All art is ephemeral. Melbourne street artist Rone embraces the fact. Paste-ups plastered on tower-blocks peel and fade, and the abandoned warehouses where he crafts his giant murals are demolished or fall apart of their own accord.
In his latest project, a large-scale installation in a secret location in the city’s north, Rone heightens that sense of decay to almost cinematic proportions. “I think that things are at their most beautiful when they’re really fragile,” he says. “I try to play on that idea, trying to make something that’s quite often ugly or in a state of disrepair to highlight the beauty in it.”
Called The Omega Project, the artwork spans every room of a condemned home, with Rone’s distinctive portraits painted over disintegrating wallpaper and two-tone paint. “I always use the colours of the wall I’m painting for the portrait I make,” Rone explains. “This space was a challenge – a green and blue wall mixed together, how do I make that into something that really works and holds together as something beautiful?”
Once Rone started painting he sensed something was missing. So he brought in his friend, stylist Carly Spooner, to recreate the archetypal mid-century Australian home interior, with chenille bedspreads and a wood-grained TV. “It feels like you’re walking onto a film set. There’s definitely something storybook about it,” he says. “You may not feel like you’re in someone’s real home, but it is quite transportive.”
Though Rone’s work is increasingly appearing on walls by commission, and in traditional gallery spaces, this distinctly personal piece could only exist outside of those institutional structures. “The work itself is the space that people can go and experience. I really love this idea of getting away from a gallery,” Rone says. “It feels like you’re walking into a painting rather than looking at a painting.”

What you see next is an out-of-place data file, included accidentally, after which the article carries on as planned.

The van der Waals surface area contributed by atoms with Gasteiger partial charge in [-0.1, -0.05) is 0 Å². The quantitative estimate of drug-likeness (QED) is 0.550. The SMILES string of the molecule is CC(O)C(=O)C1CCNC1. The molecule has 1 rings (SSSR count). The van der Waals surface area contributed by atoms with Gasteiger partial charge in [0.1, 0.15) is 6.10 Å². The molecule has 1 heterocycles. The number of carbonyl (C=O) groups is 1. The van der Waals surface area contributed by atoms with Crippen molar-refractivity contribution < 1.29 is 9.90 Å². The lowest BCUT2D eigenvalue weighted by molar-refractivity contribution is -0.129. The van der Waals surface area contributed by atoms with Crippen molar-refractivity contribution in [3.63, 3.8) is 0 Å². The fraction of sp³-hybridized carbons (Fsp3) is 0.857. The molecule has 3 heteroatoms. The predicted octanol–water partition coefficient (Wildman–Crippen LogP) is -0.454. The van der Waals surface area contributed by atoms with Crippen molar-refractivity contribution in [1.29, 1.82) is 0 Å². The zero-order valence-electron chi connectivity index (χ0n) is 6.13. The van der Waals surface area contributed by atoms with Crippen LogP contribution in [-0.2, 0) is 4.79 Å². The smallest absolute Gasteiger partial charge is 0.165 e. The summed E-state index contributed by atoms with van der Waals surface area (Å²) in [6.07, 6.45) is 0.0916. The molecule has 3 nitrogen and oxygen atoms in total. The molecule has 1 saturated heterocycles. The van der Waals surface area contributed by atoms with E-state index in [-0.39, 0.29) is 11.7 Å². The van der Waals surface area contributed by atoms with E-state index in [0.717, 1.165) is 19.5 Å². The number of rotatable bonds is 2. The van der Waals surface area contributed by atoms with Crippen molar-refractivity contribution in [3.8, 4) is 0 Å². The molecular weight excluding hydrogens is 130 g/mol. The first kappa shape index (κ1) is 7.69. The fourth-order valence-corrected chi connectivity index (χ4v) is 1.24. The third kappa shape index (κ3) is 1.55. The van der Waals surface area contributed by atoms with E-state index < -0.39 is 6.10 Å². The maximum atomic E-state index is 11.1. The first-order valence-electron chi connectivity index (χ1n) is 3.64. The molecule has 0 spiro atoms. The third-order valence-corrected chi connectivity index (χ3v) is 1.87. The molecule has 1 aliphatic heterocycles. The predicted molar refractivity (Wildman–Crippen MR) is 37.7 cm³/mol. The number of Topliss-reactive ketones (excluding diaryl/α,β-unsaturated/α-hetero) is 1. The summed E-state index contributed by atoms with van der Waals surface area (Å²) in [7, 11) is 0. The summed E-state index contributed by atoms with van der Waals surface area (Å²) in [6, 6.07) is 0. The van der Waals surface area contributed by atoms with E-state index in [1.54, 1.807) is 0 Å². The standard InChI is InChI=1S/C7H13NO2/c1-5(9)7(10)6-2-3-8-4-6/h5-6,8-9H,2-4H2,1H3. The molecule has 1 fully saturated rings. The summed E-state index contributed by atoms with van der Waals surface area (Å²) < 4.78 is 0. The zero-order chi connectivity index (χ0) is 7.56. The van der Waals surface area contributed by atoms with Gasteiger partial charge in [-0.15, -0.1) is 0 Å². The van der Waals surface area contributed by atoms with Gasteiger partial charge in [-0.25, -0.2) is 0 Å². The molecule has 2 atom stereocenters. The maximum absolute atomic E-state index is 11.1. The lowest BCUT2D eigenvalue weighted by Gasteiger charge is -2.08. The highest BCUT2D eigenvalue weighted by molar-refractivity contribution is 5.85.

The process of working with a stylist has pushed Rone to consider his work as both an installation and a photograph, not just painting. “It felt like I was painting with a hammer when I was roughing something up, or throwing dust around,” he says. “I realised with that installation process, I can do so much more than I can with just painting a wall. I definitely want to pursue this.”
But despite the months of planning and painting that have gone into The Omega Project, the work will only exist for a week before it’s destroyed forever. Visitors can tour the Rone House before it disappears; registered guests will receive an email directing them to the as-yet undisclosed location the morning of the event.
“It was kind of a beautiful home. That’s what made it even sadder that it was going. I am emphasising the fact it was its last moment,” Rone says. “For people that come and see it, it's hopefully an experience that’s going to be treasured.”
The Omega Project runs from Saturday July 22 to Sunday July 30, 12pm to 5pm. Visit r-o-n-e.com to RSVP.. A film about the artist, RONE, will make it’s world premiere at MIFF, screening as part of the festival's virtual reality series. More information here.